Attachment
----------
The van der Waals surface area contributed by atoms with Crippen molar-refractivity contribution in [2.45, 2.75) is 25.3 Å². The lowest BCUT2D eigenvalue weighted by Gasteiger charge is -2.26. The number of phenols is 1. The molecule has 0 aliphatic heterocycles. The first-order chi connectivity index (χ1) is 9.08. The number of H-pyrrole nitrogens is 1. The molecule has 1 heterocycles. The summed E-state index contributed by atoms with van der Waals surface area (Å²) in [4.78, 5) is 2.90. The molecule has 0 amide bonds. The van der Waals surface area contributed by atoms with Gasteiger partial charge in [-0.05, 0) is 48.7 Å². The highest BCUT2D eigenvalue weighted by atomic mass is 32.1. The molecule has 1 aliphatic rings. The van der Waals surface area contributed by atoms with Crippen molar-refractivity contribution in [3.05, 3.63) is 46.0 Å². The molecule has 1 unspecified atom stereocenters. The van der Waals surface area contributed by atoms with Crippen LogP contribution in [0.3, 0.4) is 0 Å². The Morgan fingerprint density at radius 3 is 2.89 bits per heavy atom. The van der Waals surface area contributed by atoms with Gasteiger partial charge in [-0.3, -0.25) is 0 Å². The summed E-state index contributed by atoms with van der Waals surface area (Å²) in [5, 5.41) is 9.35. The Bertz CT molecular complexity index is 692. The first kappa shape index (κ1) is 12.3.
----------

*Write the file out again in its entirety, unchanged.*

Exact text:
The van der Waals surface area contributed by atoms with Crippen molar-refractivity contribution in [2.45, 2.75) is 25.3 Å². The lowest BCUT2D eigenvalue weighted by Gasteiger charge is -2.26. The number of phenols is 1. The molecule has 0 aliphatic heterocycles. The first-order chi connectivity index (χ1) is 9.08. The number of H-pyrrole nitrogens is 1. The molecule has 1 heterocycles. The summed E-state index contributed by atoms with van der Waals surface area (Å²) in [4.78, 5) is 2.90. The molecule has 0 amide bonds. The van der Waals surface area contributed by atoms with Gasteiger partial charge in [-0.05, 0) is 48.7 Å². The highest BCUT2D eigenvalue weighted by atomic mass is 32.1. The molecule has 1 aliphatic rings. The van der Waals surface area contributed by atoms with Crippen molar-refractivity contribution in [3.05, 3.63) is 46.0 Å². The molecule has 1 unspecified atom stereocenters. The van der Waals surface area contributed by atoms with Crippen LogP contribution in [0.3, 0.4) is 0 Å². The Morgan fingerprint density at radius 3 is 2.89 bits per heavy atom. The van der Waals surface area contributed by atoms with Gasteiger partial charge in [-0.3, -0.25) is 0 Å². The summed E-state index contributed by atoms with van der Waals surface area (Å²) in [5, 5.41) is 9.35. The Bertz CT molecular complexity index is 692. The first kappa shape index (κ1) is 12.3.